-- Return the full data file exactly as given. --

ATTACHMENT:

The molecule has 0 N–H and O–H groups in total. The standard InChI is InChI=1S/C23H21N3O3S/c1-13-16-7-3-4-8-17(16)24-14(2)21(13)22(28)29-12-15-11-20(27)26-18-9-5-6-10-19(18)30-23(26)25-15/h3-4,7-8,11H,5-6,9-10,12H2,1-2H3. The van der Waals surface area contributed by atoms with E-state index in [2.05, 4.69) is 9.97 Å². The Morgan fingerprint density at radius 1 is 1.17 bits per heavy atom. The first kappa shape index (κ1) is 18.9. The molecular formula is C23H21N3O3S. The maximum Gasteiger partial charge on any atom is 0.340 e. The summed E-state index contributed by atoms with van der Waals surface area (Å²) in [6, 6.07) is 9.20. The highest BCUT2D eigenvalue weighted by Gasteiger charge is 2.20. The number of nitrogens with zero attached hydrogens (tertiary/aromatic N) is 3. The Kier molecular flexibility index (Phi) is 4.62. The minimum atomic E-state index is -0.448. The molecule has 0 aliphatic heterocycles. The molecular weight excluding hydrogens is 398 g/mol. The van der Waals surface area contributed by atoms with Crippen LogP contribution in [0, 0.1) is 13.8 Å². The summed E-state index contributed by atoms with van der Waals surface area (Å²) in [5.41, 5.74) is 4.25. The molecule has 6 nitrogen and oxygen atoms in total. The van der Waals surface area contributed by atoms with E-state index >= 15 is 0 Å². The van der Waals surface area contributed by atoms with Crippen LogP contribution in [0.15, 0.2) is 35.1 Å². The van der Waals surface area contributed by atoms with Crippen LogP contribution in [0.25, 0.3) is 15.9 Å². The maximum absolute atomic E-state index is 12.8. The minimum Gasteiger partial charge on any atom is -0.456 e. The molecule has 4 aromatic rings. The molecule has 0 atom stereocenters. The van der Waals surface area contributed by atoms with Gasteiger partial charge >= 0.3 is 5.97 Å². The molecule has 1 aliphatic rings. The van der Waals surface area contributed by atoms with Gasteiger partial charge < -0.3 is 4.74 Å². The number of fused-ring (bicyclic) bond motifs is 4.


The molecule has 0 N–H and O–H groups in total. The standard InChI is InChI=1S/C23H21N3O3S/c1-13-16-7-3-4-8-17(16)24-14(2)21(13)22(28)29-12-15-11-20(27)26-18-9-5-6-10-19(18)30-23(26)25-15/h3-4,7-8,11H,5-6,9-10,12H2,1-2H3. The van der Waals surface area contributed by atoms with E-state index in [2.05, 4.69) is 9.97 Å². The Morgan fingerprint density at radius 1 is 1.17 bits per heavy atom. The first kappa shape index (κ1) is 18.9. The molecular formula is C23H21N3O3S. The maximum Gasteiger partial charge on any atom is 0.340 e. The summed E-state index contributed by atoms with van der Waals surface area (Å²) in [6, 6.07) is 9.20. The highest BCUT2D eigenvalue weighted by Gasteiger charge is 2.20. The number of nitrogens with zero attached hydrogens (tertiary/aromatic N) is 3. The Kier molecular flexibility index (Phi) is 4.62. The minimum atomic E-state index is -0.448. The molecule has 0 aliphatic heterocycles. The molecular weight excluding hydrogens is 398 g/mol. The van der Waals surface area contributed by atoms with Crippen LogP contribution in [0, 0.1) is 13.8 Å². The summed E-state index contributed by atoms with van der Waals surface area (Å²) in [5.41, 5.74) is 4.25. The molecule has 6 nitrogen and oxygen atoms in total. The van der Waals surface area contributed by atoms with E-state index >= 15 is 0 Å². The van der Waals surface area contributed by atoms with Crippen LogP contribution in [0.15, 0.2) is 35.1 Å². The van der Waals surface area contributed by atoms with Crippen LogP contribution in [0.25, 0.3) is 15.9 Å². The maximum absolute atomic E-state index is 12.8. The minimum Gasteiger partial charge on any atom is -0.456 e. The molecule has 4 aromatic rings. The molecule has 0 atom stereocenters. The van der Waals surface area contributed by atoms with Gasteiger partial charge >= 0.3 is 5.97 Å². The molecule has 1 aliphatic rings. The van der Waals surface area contributed by atoms with Gasteiger partial charge < -0.3 is 4.74 Å². The number of fused-ring (bicyclic) bond motifs is 4.